Below is a collection of stories related to trade and government policy that may impact the sewn products industry around the world.
Post-Brexit EU-UK Trade Deal Ratified
The EU-UK Trade and Cooperation Agreement officially went into effect May 1, 2021, after it received an overwhelming majority of votes in the European Parliament. The agreement sets out preferential arrangements in areas such as trade in goods and in services, intellectual property, public procurement, aviation and road transport, judicial cooperation, and participation in EU programs. While this doesn’t change much — the agreement has provisionally been in place since January — it should give some peace of mind to those moving goods across Europe. Read more.
Request for Comments on AGOA Eligibility The Office of the U.S. Trade Representative (USTR) has initiated its annual eligibility review of the African Growth and Opportunity Act (AGOA). AGOA provides eligible sub-Saharan African countries with duty-free access to the U.S. market for over 1,800 products not included in the Generalized System of Preferences (GSP), as well as preferential treatment for certain textile and apparel articles. To receive AGOA benefits, countries must establish or make continual progress toward establishing a market-based economy and democratic processes. Countries must also eliminate barriers to U.S. trade and investment, enact policies to reduce poverty, combat corruption, and protect human rights. Interested parties are encouraged to submit written comments on the countries eligible to receive AGOA benefits by the June 23rd deadline.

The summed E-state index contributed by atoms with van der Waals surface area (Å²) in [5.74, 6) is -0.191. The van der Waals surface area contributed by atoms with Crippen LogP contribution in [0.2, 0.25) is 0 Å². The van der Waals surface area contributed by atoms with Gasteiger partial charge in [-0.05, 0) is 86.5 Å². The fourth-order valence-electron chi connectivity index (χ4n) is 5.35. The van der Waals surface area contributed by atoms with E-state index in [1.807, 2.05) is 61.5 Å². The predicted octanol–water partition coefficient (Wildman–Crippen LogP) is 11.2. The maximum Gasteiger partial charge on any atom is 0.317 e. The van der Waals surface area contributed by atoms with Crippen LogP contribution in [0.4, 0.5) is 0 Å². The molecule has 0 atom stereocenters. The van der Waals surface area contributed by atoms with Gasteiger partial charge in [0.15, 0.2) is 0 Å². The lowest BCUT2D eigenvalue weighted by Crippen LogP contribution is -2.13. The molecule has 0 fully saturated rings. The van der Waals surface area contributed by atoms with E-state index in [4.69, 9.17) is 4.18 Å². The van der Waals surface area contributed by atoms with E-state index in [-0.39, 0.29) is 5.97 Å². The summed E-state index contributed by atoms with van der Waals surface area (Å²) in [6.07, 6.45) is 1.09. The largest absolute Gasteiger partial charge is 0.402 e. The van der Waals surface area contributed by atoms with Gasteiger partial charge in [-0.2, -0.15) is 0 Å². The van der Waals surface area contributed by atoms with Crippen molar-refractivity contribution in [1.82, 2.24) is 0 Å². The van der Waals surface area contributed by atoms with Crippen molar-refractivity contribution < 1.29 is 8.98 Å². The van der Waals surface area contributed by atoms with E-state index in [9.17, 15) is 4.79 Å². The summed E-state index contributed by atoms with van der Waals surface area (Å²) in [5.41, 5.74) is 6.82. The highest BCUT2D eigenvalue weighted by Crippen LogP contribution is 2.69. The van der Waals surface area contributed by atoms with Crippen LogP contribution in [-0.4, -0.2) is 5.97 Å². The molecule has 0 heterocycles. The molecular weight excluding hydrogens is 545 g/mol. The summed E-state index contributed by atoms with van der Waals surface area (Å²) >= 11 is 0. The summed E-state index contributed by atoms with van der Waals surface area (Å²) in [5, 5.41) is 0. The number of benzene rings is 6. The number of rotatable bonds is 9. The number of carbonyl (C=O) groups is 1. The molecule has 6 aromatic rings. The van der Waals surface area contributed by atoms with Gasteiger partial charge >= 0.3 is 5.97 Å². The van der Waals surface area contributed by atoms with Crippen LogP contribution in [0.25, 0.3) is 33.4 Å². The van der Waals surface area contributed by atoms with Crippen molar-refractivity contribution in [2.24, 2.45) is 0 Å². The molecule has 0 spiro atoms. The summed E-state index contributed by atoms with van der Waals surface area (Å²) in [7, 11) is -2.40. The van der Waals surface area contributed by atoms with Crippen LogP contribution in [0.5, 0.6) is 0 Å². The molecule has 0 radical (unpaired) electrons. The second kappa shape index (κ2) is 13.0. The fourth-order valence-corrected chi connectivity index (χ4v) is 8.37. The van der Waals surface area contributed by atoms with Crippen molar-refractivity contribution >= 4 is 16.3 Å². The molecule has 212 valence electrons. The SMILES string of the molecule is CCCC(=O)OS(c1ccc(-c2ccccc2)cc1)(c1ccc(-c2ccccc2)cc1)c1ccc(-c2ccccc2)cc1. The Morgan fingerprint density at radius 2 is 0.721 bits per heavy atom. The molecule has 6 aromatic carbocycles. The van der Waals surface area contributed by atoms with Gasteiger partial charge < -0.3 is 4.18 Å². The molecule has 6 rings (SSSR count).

Industry Groups Testify on USTR Section 301 Proposal
Last month, we highlighted USTR’s proposal to impose new Section 301 tariffs on goods imported from Austria, India, Italy, Spain, Turkey, and the United Kingdom in response to the countries’ Digital Service Taxes (DSTs). During USTR’s public hearings in early May, several industry lobbying groups spoke out against the proposal. The Retail Industry Leaders Association (RILA) stressed that the imposition of additional tariffs on imported goods would punish American companies, consumers, and